380Re: An introduction and some questions
- Jul 1, 2005Welcome Randy! I too am new to the group, but have modeled and collected NCNG stuff for a long time. I think you will discover that the NCNG has a lot to offer. Not only can you still capture mountain railroading with deep canyons and tall trestles, but you can also model numerous industries, along with city streets with victorian homes.
I model in Hon3 and would love to see some kits produced. Chicago Park station would be awesome... It's already been done in O scale, but I'm not aware of one in HO. The engine house in Nevada City would be another great, and simple kit.
As for maps, Herman Darr sketched out a set of maps a few years ago. They show the main line and the spurs in relation to todays roads. They're great for goin out and chasing the old right-of-way.
Hope this helps, Aaron
Randy Brown <asmtrains@...> wrote:
Name's Randy Brown.
I have been model railroading since 1964.
I have owned two hobby shops through the years and now own and
operate Arrowhead Scale Models (Narrow Gauge Gazette has been kind
enough to review my O Scale "Eagle Talon" gas station (in their
In the early '70's I had the privilege of hanging around The Little
Depot, near Anaheim, CA., which was a Mecca of narrow gauge nuts like
Paul Scoles and Lonnie Shay.
I became hooked on NG and have never recovered.
I have modeled in Z, N, HO and most narrow gauge scales except G.
After seeing the YSL moduler layout at last year's NG convention, I
finally decided to start an On30 home layout.
I've always liked the RGS but I don't wish to model, what so many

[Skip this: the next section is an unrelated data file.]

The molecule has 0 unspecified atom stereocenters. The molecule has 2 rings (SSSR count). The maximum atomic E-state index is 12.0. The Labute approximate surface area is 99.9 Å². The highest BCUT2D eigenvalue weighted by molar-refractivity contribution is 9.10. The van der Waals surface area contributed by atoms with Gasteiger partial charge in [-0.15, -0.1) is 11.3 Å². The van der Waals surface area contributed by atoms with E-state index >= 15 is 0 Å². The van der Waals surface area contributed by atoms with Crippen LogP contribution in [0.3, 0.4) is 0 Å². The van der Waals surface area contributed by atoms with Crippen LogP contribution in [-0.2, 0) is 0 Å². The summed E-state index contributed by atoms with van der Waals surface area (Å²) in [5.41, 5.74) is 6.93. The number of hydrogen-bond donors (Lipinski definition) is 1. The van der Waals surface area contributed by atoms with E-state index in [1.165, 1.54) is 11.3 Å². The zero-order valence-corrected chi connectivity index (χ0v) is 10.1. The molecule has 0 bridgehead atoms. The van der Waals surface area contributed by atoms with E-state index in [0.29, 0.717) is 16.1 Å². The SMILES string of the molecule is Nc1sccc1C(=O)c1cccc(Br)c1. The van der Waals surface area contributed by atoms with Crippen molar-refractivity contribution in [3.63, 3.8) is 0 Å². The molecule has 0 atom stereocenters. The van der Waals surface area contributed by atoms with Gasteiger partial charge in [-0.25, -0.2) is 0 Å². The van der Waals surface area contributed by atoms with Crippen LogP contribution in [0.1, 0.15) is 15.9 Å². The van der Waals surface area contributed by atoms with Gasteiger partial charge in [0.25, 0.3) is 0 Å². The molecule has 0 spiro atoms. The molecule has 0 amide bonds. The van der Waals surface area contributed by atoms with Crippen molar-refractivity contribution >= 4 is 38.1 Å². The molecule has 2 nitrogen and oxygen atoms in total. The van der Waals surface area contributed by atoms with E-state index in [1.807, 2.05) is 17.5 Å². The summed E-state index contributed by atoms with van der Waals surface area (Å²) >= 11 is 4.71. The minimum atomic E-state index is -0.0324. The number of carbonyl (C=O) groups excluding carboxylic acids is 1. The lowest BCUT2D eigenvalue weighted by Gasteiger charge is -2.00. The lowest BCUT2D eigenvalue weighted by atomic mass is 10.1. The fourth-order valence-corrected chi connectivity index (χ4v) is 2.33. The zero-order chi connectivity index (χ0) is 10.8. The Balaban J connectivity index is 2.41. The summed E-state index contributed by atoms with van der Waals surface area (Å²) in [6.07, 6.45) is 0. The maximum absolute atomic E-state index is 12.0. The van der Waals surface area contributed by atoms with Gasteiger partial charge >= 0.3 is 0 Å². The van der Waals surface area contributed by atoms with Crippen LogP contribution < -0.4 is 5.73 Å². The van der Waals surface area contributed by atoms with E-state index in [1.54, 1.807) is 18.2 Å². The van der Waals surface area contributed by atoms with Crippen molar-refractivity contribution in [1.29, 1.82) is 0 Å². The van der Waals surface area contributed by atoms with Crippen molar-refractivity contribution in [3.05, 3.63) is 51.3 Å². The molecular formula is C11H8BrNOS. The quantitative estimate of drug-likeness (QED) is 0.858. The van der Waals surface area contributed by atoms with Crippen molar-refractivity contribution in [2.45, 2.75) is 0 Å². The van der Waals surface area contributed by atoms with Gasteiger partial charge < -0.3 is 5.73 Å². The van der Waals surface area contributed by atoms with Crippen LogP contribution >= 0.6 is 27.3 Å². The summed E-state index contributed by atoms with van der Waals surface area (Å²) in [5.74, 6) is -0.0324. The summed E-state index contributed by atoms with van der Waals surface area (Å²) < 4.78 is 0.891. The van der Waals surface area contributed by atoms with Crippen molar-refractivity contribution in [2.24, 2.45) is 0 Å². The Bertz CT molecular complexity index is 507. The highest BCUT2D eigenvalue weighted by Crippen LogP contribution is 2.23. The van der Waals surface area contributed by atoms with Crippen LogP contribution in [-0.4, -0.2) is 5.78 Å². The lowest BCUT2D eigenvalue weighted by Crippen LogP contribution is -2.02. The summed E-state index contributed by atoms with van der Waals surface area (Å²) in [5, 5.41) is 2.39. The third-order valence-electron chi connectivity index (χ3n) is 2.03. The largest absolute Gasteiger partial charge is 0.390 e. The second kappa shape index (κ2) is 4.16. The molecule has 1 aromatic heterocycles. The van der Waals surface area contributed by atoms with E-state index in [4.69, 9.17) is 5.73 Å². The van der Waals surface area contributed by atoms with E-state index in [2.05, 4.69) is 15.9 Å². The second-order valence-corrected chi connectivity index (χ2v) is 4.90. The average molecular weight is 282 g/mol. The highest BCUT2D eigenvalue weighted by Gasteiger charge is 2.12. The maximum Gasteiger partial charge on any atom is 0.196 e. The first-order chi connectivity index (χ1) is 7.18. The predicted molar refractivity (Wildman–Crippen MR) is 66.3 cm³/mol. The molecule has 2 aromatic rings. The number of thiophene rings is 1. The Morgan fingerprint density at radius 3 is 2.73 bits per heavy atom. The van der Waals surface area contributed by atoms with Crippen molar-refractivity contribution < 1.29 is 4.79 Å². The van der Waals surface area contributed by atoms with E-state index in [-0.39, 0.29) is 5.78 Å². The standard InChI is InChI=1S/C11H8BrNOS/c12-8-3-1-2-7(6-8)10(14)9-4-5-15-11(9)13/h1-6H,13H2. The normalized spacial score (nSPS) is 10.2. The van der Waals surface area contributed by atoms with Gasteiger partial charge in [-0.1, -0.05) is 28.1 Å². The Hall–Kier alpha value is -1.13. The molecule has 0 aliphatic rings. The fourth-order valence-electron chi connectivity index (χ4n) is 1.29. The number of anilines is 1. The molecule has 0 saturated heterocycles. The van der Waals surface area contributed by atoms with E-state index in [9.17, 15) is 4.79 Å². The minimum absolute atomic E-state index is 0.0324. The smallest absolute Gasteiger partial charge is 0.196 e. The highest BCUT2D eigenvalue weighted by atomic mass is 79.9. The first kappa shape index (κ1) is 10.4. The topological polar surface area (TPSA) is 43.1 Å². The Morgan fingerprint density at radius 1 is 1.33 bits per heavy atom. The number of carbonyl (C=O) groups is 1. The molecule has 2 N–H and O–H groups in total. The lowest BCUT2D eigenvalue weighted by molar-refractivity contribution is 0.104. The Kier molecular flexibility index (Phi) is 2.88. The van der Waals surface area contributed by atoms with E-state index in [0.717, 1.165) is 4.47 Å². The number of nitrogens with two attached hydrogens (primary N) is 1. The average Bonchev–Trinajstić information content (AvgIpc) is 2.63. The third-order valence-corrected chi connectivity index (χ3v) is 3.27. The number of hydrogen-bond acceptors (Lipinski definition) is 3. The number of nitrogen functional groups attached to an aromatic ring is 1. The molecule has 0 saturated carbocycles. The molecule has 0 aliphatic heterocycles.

have (I do have most of the books on the subject though).
I also like the SPNG and currently live about 3 miles from the "Jaw
Bone Branch" (which was the standard gauge connection to the south).
I like the SP equipment, but the scenery and operations (or lack of)
don't make it (for me).
I like to model trees and lots of them.
A good friend suggested I look into the NCNG.
I really like the country up there and will read some of the
suggested books on the subject.
I think I would model it as a "what if" railroad.
One that weathered the lack of business during the war and made it
into the fifties.
Perhaps inherited some more of the SPNG equipment and maybe some from
the D&RGW and RGS??
Some preliminary questions I have are:
* What size rail was primarily used on the NCNG?
* How many miles of mainline did they build?
* Do either of the books "NCNG" or "Tale of ..." have maps of the
* When did the nice herald with the track between the trees come into
BTW: Would there be any interest in my producing NCNG structures and
And if so, am I permitted to make announcements of my new products on
Thanks for a great group,
Arrowhead Scale Models
P.O. Box 53
Randsburg, CA. 93554
(Yes, I live about 75 yards from the Randsburg Barber Shop that Paper
Creek based their model on.....)
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